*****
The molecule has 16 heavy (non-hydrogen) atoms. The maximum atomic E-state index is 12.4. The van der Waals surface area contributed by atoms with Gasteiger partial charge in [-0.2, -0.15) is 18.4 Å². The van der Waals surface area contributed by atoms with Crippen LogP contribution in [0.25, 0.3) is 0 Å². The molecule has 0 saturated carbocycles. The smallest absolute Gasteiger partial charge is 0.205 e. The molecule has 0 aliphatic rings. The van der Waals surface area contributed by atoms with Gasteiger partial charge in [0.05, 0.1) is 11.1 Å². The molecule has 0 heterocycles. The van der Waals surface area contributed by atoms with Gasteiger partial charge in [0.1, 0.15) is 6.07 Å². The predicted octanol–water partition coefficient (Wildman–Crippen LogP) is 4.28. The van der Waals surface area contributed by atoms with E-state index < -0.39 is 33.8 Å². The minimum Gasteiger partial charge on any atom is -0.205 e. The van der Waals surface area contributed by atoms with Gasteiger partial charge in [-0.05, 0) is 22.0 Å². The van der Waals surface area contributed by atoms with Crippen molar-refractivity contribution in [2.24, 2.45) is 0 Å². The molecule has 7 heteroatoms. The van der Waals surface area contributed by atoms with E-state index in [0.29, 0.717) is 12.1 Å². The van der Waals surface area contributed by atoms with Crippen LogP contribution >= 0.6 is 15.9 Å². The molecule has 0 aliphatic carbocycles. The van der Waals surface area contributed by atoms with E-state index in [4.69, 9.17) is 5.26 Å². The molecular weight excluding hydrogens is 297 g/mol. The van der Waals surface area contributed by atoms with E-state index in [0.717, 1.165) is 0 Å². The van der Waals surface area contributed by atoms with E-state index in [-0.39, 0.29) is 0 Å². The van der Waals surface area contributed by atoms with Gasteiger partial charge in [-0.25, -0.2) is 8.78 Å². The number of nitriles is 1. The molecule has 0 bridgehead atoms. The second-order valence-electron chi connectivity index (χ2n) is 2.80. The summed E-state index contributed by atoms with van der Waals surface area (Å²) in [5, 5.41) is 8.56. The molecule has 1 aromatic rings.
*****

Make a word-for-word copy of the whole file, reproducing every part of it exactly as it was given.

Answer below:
The molecule has 16 heavy (non-hydrogen) atoms. The maximum atomic E-state index is 12.4. The van der Waals surface area contributed by atoms with Gasteiger partial charge in [-0.2, -0.15) is 18.4 Å². The van der Waals surface area contributed by atoms with Crippen LogP contribution in [0.25, 0.3) is 0 Å². The molecule has 0 saturated carbocycles. The smallest absolute Gasteiger partial charge is 0.205 e. The molecule has 0 aliphatic rings. The van der Waals surface area contributed by atoms with Gasteiger partial charge in [0.05, 0.1) is 11.1 Å². The molecule has 0 heterocycles. The van der Waals surface area contributed by atoms with Gasteiger partial charge in [0.1, 0.15) is 6.07 Å². The predicted octanol–water partition coefficient (Wildman–Crippen LogP) is 4.28. The van der Waals surface area contributed by atoms with E-state index < -0.39 is 33.8 Å². The minimum Gasteiger partial charge on any atom is -0.205 e. The van der Waals surface area contributed by atoms with Gasteiger partial charge in [-0.05, 0) is 22.0 Å². The van der Waals surface area contributed by atoms with Crippen molar-refractivity contribution in [2.24, 2.45) is 0 Å². The molecule has 7 heteroatoms. The van der Waals surface area contributed by atoms with E-state index in [0.29, 0.717) is 12.1 Å². The van der Waals surface area contributed by atoms with Crippen LogP contribution >= 0.6 is 15.9 Å². The molecule has 0 aliphatic carbocycles. The van der Waals surface area contributed by atoms with E-state index in [4.69, 9.17) is 5.26 Å². The molecular weight excluding hydrogens is 297 g/mol. The van der Waals surface area contributed by atoms with E-state index in [0.717, 1.165) is 0 Å². The van der Waals surface area contributed by atoms with E-state index in [-0.39, 0.29) is 0 Å². The van der Waals surface area contributed by atoms with Gasteiger partial charge in [-0.25, -0.2) is 8.78 Å². The number of nitriles is 1. The molecule has 0 bridgehead atoms. The second-order valence-electron chi connectivity index (χ2n) is 2.80. The summed E-state index contributed by atoms with van der Waals surface area (Å²) in [5, 5.41) is 8.56. The molecule has 1 aromatic rings.